Mother's oral hygiene, especially during pregnancy, plays an important role as it can have a direct influence on her infant's oral health. In this study, it was found that only 26.2% of expectant mothers were aware of the fact that increased incidence of dental caries in their oral cavity increased the caries risk factor in their infants. This finding was in accordance with the report of Shenoy et al. wherein 25.3% were found to have knowledge about this relationship. It was also found that only 22.2% of expectant mothers had knowledge about the transmission of decay-causing bacteria from mother to child by kissing or sharing of utensils. This response was lower compared to the survey conducted by Shenoy et al. which reported 35.6% of subjects had knowledge about the transmission of bacteria from mother to child by kissing and sharing of utensils.
Surprisingly, the age factor did not produce any statistically significant difference in the expectant mothers' knowledge, attitude, and oral hygiene practices. This may have been due to the wide range of ages included in the study. However, when the knowledge and attitude scores were compared, it was found that expectant mothers in the higher age groups fared better. This response was similar to the finding reported in a survey conducted by Akpabio et al. in Michigan, USA. This result should enlighten dental care providers to concentrate on younger mothers.
It was found that expectant mothers having a graduate or postgraduate degree had better knowledge, attitude, and oral hygiene practices. This finding was similar to the studies conducted by Sufia et al. and Mascarenhas. This emphasizes on the importance of directing the dental healthcare providers to concentrate more on the illiterate sections of the society.
The common belief is that mother's knowledge and attitude toward infant oral health improves with more than one pregnancy. However, our results revealed that expectant mothers in theirfirst pregnancy and expectant mothers in thefirst trimester had a better knowledge and attitude and also followed better oral hygiene practices compared to expectant mothers in their second and third pregnancy and trimester. This may be due to the fact that expectant mothers in theirfirst pregnancy andfirst trimester are more involved and keen to gain information from available sources.
Thus, the data available from our survey re-emphasize the importance of providing information to expectant mothers on infant oral health.
| Conclusion|| |
Based on the results of the present study, it can be concluded that expectant mothers' knowledge and attitude toward infant oral health and their oral hygiene practices were poor. Lack of advice and information from antenatal healthcare providers could be the primary reason for the poor knowledge and attitude levels among expectant mothers. So, dental health education and awareness through mass media should play an integral role to educate expectant mothers about the importance of infant oral health and good oral hygiene practices.
Financial support and sponsorship
Conflicts of interest
There are no conflicts of interest.
| References|| |
Shivaprakash PK, Elango I, Baweja DK, Noorani HH. The state of infant oral healthcare knowledge and awareness: Disparity among parents and healthcare professionals. J Indian Soc Pedod Prev Dent 2009;27:39-43.
Jawdekar AM. A proposed model for infant and child oral health promotion in India. Int J Dent 2013;2013:685049.
Arora A, Bedros D, Bhole S, Do LG, Scott J, Blinkhorn A, et al
. Child and family health nurses' experience of oral health of preschool children: A qualitative approach. J Public Health Dent 2012;72:149-55.
Baelum V, van Palenstein Helderman W, Hugoson A, Yee R, Fejerskov O. A global perspective on changes in the burden of caries and periodontitis: Implications for dentistry. J Oral Rehabil 2007;34:872-906; discussion 940.
Akpabio A, Klausner CP, Inglehart MR. Mothers'/guardians' knowledge about promoting children's oral health. J Dent Hyg 2008;82:12.
Berkowitz RJ. Causes, treatment and prevention of early childhood caries: A microbiologic perspective. J Can Dent Assoc 2003;69:304-7.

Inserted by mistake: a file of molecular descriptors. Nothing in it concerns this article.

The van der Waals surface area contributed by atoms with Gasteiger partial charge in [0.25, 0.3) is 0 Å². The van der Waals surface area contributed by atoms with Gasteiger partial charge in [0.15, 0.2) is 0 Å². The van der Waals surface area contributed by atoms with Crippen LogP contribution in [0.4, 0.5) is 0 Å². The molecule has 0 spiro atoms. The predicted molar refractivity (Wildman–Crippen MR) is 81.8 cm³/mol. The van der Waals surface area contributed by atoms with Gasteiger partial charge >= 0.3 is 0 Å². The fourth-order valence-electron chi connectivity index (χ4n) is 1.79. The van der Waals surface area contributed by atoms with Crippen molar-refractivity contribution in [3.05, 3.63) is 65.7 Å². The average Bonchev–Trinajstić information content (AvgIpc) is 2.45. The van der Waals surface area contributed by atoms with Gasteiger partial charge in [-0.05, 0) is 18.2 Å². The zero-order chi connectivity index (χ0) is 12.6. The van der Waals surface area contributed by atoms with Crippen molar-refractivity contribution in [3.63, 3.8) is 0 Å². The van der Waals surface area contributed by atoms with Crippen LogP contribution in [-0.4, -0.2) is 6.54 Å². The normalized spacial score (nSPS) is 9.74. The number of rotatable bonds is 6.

Dye BA, Vargas CM, Lee JJ, Magdere L, Tinanoff N. Assessing the relationship between children's oral health status and that of their mothers. J Am Dent Assoc 2011;142:173-83.
Chacko V, Shenoy R, Prasy HE, Agarwal S. Self-reported awareness of oral health and infant oral health among pregnant women in Mangalore, India- A prenatal survey. Int J Health Rehabil Sci 2013;2:109-15.
Abiola A, Olayinka A, Mathilda B, Ogunbiyi O, Modupe S, Olubunmi O. A survey of the oral health knowledge and practices of pregnant women in a Nigerian teaching hospital. Afr J Reprod Health 2011;15:14-19.
Xiong X, Buekens P, Fraser WD, Beck J, Offenbacher S. Periodontal disease and adverse pregnancy outcomes: A systematic review. BJOG 2006;113:135-43.
Offenbacher S, Jared HL, O'Reilly PG, Wells SR, Salvi GE, Lawrence HP, et al
. Potential pathogenic mechanisms of periodontitis associated pregnancy complications. Ann Periodontol 1998;3:233-50.
Kothiwale SV, Desai BR, Mallapur MD. Poor periodontal health as a risk indicator for low birth weight of the infants. Indian J Stomatol 2011;2:153-8.
Reddy H, Pradhan MR, Ghosh R, Khan AG. India's progress towards the millennium development goals 4 and 5 on infant and maternal mortality. WHO South-East Asia J Public Health 2012;1:279-89.
Hom JM, Lee JY, Divaris K, Baker AD, Vann WF Jr. Oral health literacy and knowledge among patients who are pregnant for thefirst time. J Am Dent Assoc 2012;143:972-80.
American Academy on Pediatric Dentistry Clinical Affairs Committee-Infant Oral Health Subcommittee; American Academy on Pediatric Dentistry Council on Clinical Affairs. Guideline on infant oral health care. Pediatr Dent 2008-2009;30(Suppl):90-3.
Ganesh A, Ingle NA, Chaly PE, Reddy VC. A survey on dental knowledge and gingival health of pregnant women attending government maternity hospital, Chennai. J Oral Health Comm Dent 2011;5:24-30.
Christensen LB, Jeppe Jensen D, Petersen PE. Self-reported gingival conditions and self-care in the oral health of Danish women during pregnancy. J Clin Periodontol 2003;30:949-53.
Hullah E, Turok Y, Nauta M, Yoong W. Self-reported oral hygiene habits, dental attendance and attitudes to dentistry during pregnancy in a sample of immigrant women in North London. Arch Gynecol Obstet 2008;277:405-9.
Assery MK, Al-Saif KM. A survey of dental knowledge in Al-Jubail Antenatal clinic population. Saudi Dent J 1993;5:13-6.
Sufia S, Chaudhry S, Izhar F, Syed A, Mirza BA, Khan AA. Dental caries experience in preschool children: Is it related to a child's place of residence and family income? Oral Health Prev Dent 2011;9:375-9.
Mascarenhas AK. Oral hygiene as a risk indicator of enamel and dentin caries. Community Dent Oral Epidemiol 1998;26:331-9.
[Figure 1], [Figure 2]
[Table 1], [Table 2], [Table 3], [Table 4], [Table 5]
| Article Access Statistics|
| Viewed||1569 |
| Printed||37 |
| Emailed||0 |
| PDF Downloaded||130 |
| Comments ||[Add] |